Preterm Birth Rate Up in 2021 to 15-Year High

Rates increased for women of all races, earning nation D+ grade, according to the March of Dimes

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THURSDAY, Nov. 17, 2022 (HealthDay News) -- The U.S. preterm birth rate increased to 10.5 percent in 2021, reaching a 15-year high, according to the 2022 Report Card released by the March of Dimes.

Each year, the March of Dimes releases its report card with grades for individual states, Washington, D.C., Puerto Rico, and the 100 U.S. cities with the greatest number of births.

The number of preterm births increased to 383,082 overall in 2021. Black and Native American women were 62 percent more likely to have a preterm birth and their babies were twice as likely to die compared with White women. Asian women saw a 3 percent decline in births, but had the largest increase (8 percent in preterm births versus all other races). Low-risk cesarean births remained high, with the highest rates reported among Black mothers (31.2 percent). Overall, the country earned a D+ grade. Vermont earned the highest grade (A−), while Alabama, Arkansas, Georgia, Kentucky, Louisiana, Mississippi, Oklahoma, South Carolina, and West Virginia all earned Fs.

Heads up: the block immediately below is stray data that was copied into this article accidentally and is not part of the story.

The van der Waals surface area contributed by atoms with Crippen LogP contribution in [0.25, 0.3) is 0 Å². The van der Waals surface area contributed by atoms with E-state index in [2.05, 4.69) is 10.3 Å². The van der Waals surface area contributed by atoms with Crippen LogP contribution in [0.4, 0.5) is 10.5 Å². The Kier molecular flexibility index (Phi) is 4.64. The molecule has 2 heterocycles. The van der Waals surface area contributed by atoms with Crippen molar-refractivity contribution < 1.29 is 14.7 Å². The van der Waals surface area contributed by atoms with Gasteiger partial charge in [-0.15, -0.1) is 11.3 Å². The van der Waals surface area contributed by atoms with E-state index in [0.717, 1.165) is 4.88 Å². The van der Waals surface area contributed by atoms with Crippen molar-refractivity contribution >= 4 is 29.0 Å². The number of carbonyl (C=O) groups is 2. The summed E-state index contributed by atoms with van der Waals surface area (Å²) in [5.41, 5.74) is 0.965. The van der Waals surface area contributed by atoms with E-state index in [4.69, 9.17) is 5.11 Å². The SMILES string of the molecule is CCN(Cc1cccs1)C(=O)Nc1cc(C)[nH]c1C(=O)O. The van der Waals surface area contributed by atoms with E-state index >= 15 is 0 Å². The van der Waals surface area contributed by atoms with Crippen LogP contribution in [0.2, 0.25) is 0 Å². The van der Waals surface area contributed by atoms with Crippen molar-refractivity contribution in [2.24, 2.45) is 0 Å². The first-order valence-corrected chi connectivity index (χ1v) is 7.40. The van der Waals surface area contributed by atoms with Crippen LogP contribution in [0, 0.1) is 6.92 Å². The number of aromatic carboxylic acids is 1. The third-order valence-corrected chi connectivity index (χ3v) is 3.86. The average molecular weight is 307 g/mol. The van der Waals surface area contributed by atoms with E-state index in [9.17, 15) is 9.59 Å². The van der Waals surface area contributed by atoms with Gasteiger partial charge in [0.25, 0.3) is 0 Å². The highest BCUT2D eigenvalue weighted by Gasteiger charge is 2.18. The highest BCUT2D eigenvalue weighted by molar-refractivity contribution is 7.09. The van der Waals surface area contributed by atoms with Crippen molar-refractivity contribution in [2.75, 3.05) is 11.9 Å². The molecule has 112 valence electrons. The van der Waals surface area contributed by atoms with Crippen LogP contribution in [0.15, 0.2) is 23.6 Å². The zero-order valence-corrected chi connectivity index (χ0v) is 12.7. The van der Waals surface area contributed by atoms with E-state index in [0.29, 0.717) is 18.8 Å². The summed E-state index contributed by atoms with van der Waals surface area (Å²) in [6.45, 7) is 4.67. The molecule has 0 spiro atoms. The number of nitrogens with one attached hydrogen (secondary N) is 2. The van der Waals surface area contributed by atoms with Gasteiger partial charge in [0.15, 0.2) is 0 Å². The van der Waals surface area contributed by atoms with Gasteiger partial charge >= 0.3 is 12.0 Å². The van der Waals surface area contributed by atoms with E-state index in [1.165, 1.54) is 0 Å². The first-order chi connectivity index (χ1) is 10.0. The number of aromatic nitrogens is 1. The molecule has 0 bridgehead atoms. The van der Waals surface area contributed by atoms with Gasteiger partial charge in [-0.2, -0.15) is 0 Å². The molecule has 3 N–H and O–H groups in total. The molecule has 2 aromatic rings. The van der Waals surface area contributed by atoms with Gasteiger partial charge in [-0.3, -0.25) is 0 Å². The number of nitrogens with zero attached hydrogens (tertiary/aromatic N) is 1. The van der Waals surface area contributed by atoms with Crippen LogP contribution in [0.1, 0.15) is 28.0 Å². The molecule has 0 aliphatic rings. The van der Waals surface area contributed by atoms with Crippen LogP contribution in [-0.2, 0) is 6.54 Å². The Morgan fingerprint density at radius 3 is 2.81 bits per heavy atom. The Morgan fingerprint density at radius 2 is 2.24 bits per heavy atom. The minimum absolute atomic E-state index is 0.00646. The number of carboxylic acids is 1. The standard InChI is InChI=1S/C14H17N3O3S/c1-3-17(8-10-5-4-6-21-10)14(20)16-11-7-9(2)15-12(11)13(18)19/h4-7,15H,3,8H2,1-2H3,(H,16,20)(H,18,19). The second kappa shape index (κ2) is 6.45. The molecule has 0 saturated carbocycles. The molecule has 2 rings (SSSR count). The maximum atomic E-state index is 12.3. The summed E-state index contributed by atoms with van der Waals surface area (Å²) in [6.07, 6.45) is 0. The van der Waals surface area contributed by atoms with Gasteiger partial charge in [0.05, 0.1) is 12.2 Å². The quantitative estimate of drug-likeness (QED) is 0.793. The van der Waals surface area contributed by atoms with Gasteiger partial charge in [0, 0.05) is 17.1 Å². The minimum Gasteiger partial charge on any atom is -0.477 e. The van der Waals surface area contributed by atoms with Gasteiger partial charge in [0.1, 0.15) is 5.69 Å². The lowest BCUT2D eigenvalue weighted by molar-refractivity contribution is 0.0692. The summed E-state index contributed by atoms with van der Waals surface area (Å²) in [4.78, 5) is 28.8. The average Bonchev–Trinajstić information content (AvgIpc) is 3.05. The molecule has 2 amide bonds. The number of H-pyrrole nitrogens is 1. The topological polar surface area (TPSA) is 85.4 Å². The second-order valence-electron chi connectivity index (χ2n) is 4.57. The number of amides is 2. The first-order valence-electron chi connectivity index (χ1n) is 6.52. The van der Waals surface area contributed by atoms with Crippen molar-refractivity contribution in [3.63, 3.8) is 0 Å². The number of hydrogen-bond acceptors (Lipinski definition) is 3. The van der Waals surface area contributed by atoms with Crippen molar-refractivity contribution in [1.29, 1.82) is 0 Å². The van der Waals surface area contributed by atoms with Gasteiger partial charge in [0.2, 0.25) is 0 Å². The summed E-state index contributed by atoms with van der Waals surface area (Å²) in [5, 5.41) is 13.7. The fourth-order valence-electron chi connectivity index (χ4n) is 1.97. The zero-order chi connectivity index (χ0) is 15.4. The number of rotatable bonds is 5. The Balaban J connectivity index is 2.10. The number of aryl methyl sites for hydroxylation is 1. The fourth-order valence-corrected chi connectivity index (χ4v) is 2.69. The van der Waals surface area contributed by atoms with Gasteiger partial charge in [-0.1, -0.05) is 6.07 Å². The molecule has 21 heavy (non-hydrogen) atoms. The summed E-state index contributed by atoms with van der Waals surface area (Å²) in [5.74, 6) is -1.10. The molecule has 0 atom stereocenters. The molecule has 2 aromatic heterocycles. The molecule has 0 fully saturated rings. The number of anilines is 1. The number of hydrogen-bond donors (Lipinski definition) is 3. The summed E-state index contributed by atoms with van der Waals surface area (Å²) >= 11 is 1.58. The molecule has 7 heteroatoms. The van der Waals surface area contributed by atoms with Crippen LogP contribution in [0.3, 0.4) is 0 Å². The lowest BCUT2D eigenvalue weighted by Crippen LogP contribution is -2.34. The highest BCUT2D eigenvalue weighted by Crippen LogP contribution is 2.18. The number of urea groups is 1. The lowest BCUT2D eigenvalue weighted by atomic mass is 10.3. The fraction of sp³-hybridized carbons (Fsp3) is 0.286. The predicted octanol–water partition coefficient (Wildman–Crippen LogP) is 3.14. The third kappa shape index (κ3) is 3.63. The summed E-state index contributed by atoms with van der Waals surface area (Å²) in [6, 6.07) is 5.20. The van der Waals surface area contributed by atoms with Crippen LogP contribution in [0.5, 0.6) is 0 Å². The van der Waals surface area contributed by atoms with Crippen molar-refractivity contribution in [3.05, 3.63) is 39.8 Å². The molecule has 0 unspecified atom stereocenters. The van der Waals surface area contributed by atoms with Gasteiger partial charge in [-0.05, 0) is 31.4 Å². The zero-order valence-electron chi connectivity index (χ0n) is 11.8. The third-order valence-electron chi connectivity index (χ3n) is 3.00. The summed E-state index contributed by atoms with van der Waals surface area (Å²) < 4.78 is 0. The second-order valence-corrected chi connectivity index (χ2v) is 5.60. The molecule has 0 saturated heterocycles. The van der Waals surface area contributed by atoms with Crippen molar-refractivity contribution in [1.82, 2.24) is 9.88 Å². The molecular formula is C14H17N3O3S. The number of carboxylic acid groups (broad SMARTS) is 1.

"This year’s report sheds new light on the devastating consequences of the pandemic for moms and babies in our country," Stacey D. Stewart, the president and CEO of the March of Dimes, said in a statement. "While fewer babies are dying, more of them are being born too sick and too soon which can lead to lifelong health problems."

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Lori Solomon

Lori Solomon

Published on November 17, 2022

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